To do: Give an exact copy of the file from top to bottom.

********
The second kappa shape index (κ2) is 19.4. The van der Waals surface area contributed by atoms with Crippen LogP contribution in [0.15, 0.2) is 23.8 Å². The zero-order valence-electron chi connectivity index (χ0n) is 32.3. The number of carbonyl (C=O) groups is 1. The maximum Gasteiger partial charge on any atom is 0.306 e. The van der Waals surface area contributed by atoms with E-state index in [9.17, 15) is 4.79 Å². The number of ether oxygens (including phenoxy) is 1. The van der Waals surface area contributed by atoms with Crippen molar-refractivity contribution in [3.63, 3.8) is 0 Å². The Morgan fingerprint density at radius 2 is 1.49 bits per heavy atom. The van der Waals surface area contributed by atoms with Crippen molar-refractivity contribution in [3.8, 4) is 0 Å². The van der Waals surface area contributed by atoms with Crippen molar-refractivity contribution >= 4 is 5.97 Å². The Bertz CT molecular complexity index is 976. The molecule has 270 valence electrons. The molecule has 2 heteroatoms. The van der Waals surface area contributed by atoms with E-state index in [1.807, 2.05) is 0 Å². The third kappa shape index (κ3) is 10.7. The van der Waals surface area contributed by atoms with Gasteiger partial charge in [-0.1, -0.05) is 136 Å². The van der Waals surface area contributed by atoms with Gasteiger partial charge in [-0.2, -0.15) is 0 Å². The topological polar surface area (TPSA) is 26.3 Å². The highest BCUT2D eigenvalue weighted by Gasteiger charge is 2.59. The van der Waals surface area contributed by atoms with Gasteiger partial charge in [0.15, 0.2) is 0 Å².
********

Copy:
The second kappa shape index (κ2) is 19.4. The van der Waals surface area contributed by atoms with Crippen LogP contribution in [0.15, 0.2) is 23.8 Å². The zero-order valence-electron chi connectivity index (χ0n) is 32.3. The number of carbonyl (C=O) groups is 1. The maximum Gasteiger partial charge on any atom is 0.306 e. The van der Waals surface area contributed by atoms with E-state index in [9.17, 15) is 4.79 Å². The number of ether oxygens (including phenoxy) is 1. The van der Waals surface area contributed by atoms with Crippen molar-refractivity contribution in [3.63, 3.8) is 0 Å². The Morgan fingerprint density at radius 2 is 1.49 bits per heavy atom. The van der Waals surface area contributed by atoms with Crippen molar-refractivity contribution in [3.8, 4) is 0 Å². The van der Waals surface area contributed by atoms with Crippen molar-refractivity contribution >= 4 is 5.97 Å². The Bertz CT molecular complexity index is 976. The molecule has 270 valence electrons. The molecule has 2 heteroatoms. The van der Waals surface area contributed by atoms with E-state index in [1.807, 2.05) is 0 Å². The third kappa shape index (κ3) is 10.7. The van der Waals surface area contributed by atoms with Gasteiger partial charge in [-0.1, -0.05) is 136 Å². The van der Waals surface area contributed by atoms with Gasteiger partial charge in [-0.2, -0.15) is 0 Å². The topological polar surface area (TPSA) is 26.3 Å². The highest BCUT2D eigenvalue weighted by Gasteiger charge is 2.59. The van der Waals surface area contributed by atoms with Gasteiger partial charge in [0.15, 0.2) is 0 Å².